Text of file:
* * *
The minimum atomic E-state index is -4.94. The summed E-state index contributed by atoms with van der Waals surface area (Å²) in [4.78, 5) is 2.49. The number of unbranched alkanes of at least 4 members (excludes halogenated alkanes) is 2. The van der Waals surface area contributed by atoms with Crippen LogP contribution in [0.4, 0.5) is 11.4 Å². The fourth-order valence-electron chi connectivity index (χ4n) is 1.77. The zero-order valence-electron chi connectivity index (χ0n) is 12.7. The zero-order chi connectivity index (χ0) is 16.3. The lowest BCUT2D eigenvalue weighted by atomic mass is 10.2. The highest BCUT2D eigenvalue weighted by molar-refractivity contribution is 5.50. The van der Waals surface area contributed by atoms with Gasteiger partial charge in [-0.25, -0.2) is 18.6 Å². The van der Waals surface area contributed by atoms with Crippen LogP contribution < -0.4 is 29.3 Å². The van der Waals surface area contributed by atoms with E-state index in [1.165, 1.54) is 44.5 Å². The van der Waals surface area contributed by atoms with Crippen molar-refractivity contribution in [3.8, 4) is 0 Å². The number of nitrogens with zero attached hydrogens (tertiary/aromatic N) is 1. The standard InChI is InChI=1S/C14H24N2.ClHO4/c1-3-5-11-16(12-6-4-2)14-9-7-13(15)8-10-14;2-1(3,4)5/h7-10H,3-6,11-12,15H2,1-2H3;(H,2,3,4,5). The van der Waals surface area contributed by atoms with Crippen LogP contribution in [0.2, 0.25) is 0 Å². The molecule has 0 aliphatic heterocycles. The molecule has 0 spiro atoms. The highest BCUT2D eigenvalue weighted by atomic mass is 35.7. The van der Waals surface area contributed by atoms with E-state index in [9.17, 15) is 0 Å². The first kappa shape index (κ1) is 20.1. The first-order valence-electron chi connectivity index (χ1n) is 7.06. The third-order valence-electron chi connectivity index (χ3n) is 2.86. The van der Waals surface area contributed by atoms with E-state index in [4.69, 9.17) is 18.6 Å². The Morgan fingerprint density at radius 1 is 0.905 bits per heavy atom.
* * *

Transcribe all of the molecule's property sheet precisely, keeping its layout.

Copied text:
The minimum atomic E-state index is -4.94. The summed E-state index contributed by atoms with van der Waals surface area (Å²) in [4.78, 5) is 2.49. The number of unbranched alkanes of at least 4 members (excludes halogenated alkanes) is 2. The van der Waals surface area contributed by atoms with Crippen LogP contribution in [0.4, 0.5) is 11.4 Å². The fourth-order valence-electron chi connectivity index (χ4n) is 1.77. The zero-order valence-electron chi connectivity index (χ0n) is 12.7. The zero-order chi connectivity index (χ0) is 16.3. The lowest BCUT2D eigenvalue weighted by atomic mass is 10.2. The highest BCUT2D eigenvalue weighted by molar-refractivity contribution is 5.50. The van der Waals surface area contributed by atoms with Gasteiger partial charge in [-0.25, -0.2) is 18.6 Å². The van der Waals surface area contributed by atoms with Crippen LogP contribution < -0.4 is 29.3 Å². The van der Waals surface area contributed by atoms with E-state index in [1.165, 1.54) is 44.5 Å². The van der Waals surface area contributed by atoms with Crippen molar-refractivity contribution in [3.8, 4) is 0 Å². The number of nitrogens with zero attached hydrogens (tertiary/aromatic N) is 1. The standard InChI is InChI=1S/C14H24N2.ClHO4/c1-3-5-11-16(12-6-4-2)14-9-7-13(15)8-10-14;2-1(3,4)5/h7-10H,3-6,11-12,15H2,1-2H3;(H,2,3,4,5). The van der Waals surface area contributed by atoms with Crippen LogP contribution in [0.2, 0.25) is 0 Å². The molecule has 0 aliphatic heterocycles. The molecule has 0 spiro atoms. The highest BCUT2D eigenvalue weighted by atomic mass is 35.7. The van der Waals surface area contributed by atoms with E-state index in [9.17, 15) is 0 Å². The first kappa shape index (κ1) is 20.1. The first-order valence-electron chi connectivity index (χ1n) is 7.06. The third-order valence-electron chi connectivity index (χ3n) is 2.86. The van der Waals surface area contributed by atoms with E-state index in [4.69, 9.17) is 18.6 Å². The Morgan fingerprint density at radius 1 is 0.905 bits per heavy atom.